In Case You Missed It: The IPL's first Covid casualties

Our best content from last week

Suresh Raina gears up to train at Chepauk, Chennai, August 19, 2020

No Raina: Chennai Super Kings will have to make do without their Chinna Thala this season  •  PTI

The IPL has already had its first casualties, less than two weeks before the league is set to begin in its biosecure bubble in the UAE. Thirteen Chennai Super Kings personnel tested positive for Covid-19 last week, while still more players had to make difficult personal choices - Kane Richardson chose to skip the tournament for the birth of his first child, Lasith Malinga opted to be with his ailing father, and Suresh Raina returned home apparently spooked by the number of positive cases in CSK. Meanwhile England have rolled from a busy cricket summer into a busier autumn as they take on Australia at home. Here's your catch-up of the week.
CSK's Suresh Raina to miss entire IPL for personal reasons
CSK lost their one of their mainstays this season as Suresh Raina returned to India from the UAE after 13 Chennai Super Kings personnel tested positive, of which two were players. Raina said he didn't want to "take a chance" if the safety of the bio bubble wasn't guaranteed, though he didn't rule out a return if the situation improved. And he wasn't the only one. Sunrisers Hyderabad's Kane Williamson said he too had "a little bit of apprehension" as it got closer to the date.
Azeem Rafiq was 'on brink of suicide' after experiencing racism at Yorkshire
Even as the ECB doubles down on tackling racism, former Yorkshire player Rafiq has made damning claims about the culture within the club, and says he 'lost faith in humanity' after claiming racist behaviour was ignored. Yorkshire have promised an independent review in the wake of Rafiq's claims.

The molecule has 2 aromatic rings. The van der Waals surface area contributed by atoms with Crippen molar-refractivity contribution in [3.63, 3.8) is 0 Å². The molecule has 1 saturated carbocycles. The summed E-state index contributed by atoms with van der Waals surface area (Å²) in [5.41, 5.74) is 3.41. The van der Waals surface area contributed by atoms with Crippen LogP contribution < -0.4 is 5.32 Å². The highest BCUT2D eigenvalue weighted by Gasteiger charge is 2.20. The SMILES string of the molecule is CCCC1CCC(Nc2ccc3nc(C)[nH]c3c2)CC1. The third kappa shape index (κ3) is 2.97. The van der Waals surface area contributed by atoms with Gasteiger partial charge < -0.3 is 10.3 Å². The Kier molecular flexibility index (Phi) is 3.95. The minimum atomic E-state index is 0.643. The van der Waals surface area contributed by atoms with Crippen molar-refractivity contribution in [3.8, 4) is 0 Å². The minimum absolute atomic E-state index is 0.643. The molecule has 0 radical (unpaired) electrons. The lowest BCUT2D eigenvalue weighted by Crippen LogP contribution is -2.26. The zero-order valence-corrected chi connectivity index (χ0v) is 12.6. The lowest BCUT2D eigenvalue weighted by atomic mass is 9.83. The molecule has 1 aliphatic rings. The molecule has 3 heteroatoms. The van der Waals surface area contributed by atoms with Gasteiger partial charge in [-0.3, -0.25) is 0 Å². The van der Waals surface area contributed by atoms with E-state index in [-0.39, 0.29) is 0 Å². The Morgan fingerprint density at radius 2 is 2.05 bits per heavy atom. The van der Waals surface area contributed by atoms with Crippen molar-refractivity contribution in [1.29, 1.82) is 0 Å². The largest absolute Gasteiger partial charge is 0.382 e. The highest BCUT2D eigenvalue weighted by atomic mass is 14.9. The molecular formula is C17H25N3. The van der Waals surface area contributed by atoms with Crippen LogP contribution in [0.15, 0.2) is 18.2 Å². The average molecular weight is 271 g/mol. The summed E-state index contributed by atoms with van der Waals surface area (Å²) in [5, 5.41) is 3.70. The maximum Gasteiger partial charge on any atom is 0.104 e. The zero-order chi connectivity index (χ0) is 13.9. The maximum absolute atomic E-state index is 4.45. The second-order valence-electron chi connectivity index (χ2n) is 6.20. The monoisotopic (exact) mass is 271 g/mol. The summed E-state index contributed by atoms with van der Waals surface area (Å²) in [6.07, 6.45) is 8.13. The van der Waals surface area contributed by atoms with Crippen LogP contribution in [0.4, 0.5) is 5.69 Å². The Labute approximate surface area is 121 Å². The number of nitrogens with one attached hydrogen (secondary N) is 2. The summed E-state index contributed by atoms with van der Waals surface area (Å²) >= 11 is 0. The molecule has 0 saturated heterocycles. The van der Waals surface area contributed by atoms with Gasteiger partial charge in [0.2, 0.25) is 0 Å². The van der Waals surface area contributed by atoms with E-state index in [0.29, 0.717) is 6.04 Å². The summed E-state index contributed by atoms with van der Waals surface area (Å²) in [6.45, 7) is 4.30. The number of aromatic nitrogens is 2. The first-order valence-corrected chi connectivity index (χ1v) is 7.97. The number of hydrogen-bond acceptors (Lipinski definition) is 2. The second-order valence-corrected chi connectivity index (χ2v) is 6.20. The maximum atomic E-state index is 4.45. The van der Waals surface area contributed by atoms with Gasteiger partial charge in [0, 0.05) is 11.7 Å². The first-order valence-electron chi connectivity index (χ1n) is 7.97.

Who is the real Mohammad Amir?
When fans complain that he doesn't swing the ball like he did as a teenager in 2010, what does it mean? Did the five-year fixing ban change his bowling or was he never really that bowler in the first place? Osman Samiuddin goes from Lahore to London in search of all the Amirs there have been, from the precocious ten-year-old besting tape-ball legends twice his age to the 28-year-old family man already looking at life beyond the game.
Mayank Agarwal hasn't had a breakthrough IPL yet. He's looking forward to correcting that
Coming off a fantastic red-ball run in 2019, the Kings XI Punjab batsman is hoping to crack the IPL code this season, he tells Shashank Kishore.
Meet the former Bangladesh cricketer who is also a rock star
Mohammad Isam meets Omar Khaled Rumi, who played cricket for Bangladesh in the '70s and '80s while also establishing a long legacy of rock music in the country.
It rains on everyone's parade but Jimmy Anderson's
Has he found a way to harness England's miserable weather? And is Mohammad Hafeez going for the Olympic gold in testing? Andrew Fidel Fernando has all this and more on his mind in The Briefing.
What is the template for a successful chase in the IPL?
Himanish Ganjoo looks at how teams successfully get to targets in the tournament and what they do at each stage of a game
Come to think of it: Why Courtney Walsh should be regarded as more than just another West Indian bowling great
While we remember the likes of Marshall and Ambrose for their unique traits, Walsh's legacy remains nebulous. It shouldn't be, says Andrew Fidel Fernando.
The balls of the century
In our ongoing series, at No. 15 Alan Gardner replays an Andrew Flintoff ball to Jacques Kallis that brought back memories of another thrilling Edgbaston spell, and Osman Samiuddin remembers a wicked, snaking, inswinging James Anderson delivery to Kraigg Brathwaite at No. 14.